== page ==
Questions and Answers: 5-alpha reductase inhibitors (5-ARIs) may increase the risk of a more serious form of prostate cancer
6/9/2011
December 1, 2010: Oncologic Drugs Advisory Committee Meeting Announcement
5-Alpha Reductase Inhibitor Information

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VascodaGama's picture
VascodaGama
Posts: 1526
Joined: Nov 2010

I think these cautious notes from FDA are proper to alert the so many millions of patients taking the drugs. However, I am not so sure if it is correct to declare that these drugs (Finasteride and Dutasteride) can BE the CAUSE behind any increase of cancer grade (ex; grade 3 turn into grade 5). In fact, FDA recognises that these drugs are effective in the control of lower PCa grades (Gr <3).

What I got from the so many studies on these 5-alfa reductase inhibitors is that they provide a “clue” to guys on Active Surveillance that cancer activity is PRESENT when PSA shows even a slight increase. The logic is that the antigen serum under the influence of the drug, is supposed to be related to cancer alone. Benign PSA should not increase (keep a flat level) due to the effectiveness of the drug.
This also can theoretically explain that guys taking the drug (5-ARI) continuously get a Gleason score with higher grades because the lower ones have been “supressed” to a certain extent. This could be taken as the reason for FDA’s alert comment in the probability of a patient;
“…being diagnosed with a more serious form of prostate cancer (high-grade prostate cancer)…”
then the real one. Initial Gleasons 8 to 10 therefore would not alter.

A well-known PCa survivor (Jim) in his twelve years on ADT3 (as a solo treatment) reports taking finasteride since 2000 and relates his success to this drug. He is very educated in matters related to prostate cancer. You can read his comment on the FDA’s affair at this site;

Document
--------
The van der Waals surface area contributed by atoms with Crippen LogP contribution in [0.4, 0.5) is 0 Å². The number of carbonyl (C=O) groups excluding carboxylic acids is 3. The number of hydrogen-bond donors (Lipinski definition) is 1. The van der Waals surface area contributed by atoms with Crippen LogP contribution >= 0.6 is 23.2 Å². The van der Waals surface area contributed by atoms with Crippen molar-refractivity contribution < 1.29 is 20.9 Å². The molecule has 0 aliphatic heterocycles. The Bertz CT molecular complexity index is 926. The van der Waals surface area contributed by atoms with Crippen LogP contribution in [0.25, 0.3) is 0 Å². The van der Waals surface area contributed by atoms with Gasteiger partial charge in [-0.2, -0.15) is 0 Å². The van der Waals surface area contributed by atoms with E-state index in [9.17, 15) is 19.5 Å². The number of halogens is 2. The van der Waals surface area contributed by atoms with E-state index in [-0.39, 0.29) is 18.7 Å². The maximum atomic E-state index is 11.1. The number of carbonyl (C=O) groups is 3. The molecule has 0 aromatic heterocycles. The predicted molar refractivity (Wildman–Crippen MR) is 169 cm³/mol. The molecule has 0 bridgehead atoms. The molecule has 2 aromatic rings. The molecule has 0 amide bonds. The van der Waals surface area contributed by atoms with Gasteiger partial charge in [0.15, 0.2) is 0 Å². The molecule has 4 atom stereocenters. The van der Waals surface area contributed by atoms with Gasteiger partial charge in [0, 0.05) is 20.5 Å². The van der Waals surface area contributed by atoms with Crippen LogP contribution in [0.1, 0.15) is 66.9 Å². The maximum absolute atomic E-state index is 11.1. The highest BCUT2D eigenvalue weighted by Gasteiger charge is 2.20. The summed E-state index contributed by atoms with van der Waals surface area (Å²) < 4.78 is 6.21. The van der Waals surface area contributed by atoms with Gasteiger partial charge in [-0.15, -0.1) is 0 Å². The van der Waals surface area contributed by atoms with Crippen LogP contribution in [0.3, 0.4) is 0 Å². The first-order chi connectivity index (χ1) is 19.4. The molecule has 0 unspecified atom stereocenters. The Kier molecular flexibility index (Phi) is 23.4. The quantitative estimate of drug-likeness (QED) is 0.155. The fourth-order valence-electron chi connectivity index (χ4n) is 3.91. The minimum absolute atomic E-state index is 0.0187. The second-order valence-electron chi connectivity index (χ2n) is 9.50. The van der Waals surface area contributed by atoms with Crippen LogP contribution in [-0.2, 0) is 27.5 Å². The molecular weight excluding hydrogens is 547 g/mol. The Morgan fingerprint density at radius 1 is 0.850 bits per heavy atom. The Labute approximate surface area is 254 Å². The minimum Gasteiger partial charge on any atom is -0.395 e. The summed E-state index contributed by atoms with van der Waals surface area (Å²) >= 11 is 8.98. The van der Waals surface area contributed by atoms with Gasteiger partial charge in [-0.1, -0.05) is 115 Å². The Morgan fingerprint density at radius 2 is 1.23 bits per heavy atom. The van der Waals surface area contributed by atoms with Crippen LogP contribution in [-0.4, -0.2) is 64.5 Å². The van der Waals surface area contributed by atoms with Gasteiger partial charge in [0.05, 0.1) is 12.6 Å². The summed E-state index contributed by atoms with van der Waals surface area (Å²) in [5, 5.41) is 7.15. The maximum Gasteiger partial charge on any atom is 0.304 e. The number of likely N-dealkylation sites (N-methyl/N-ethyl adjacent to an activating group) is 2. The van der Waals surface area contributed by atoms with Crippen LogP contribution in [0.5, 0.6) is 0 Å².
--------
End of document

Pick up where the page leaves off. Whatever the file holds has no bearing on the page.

http://www.healthboards.com/boards/showthread.php?t=854993

VGama

hopeful and opt...
Posts: 1291
Joined: Apr 2009

Avodart linked to increased heart failure risk.

http://www.oregonlive.com/health/index.ssf/2010/03/prostate_drug_avodart_linked_t.html

tarhoosier
Posts: 181
Joined: Aug 2006

This warning is from a confusion of relationship with causation. Men with prostate hyperplasia (enlarged prostate) take Avodart to reduce the prostate and aid in voiding for urination and continence. These men are very likely to be under the care of a urolgist. Since Avodart is known to reduce the natural psa of such men as a result of its action, psa standards are not the same for such men. In all cases, these men are much, much more likely to have a biopsy of the prostate than men in the general population. Since their prostate has been shrunk as a result of the Avodart any biopsy will be more likely to encounter suspect tissues than without the Avodart effect. Any biopsy takes an infinitesimal portion of tissue from the gland and with a shrunken prostate this portion is now increased, thus the chance of finding any grade of PCa is increased, just as the chance of finding any higher grade is increased, if any is, in fact, present.

These men are already under the care of a urologist. (Key issue)
These men have prostate issues beforehand
These men have unreliable psa standards.
These men have a much higher chance of biopsy.
These men have a smaller to much smaller gland than they naturally would as a result of the drug.
A biopsy of a smaller gland will access a larger percentage of the gland than otherwise available.
Thus, any suspect tissue in the prostate of a man under treatment with Avodart is more likely to be found, and some of that will be higher grade.
Avodart did not MAKE that finding, it ALLOWED the finding.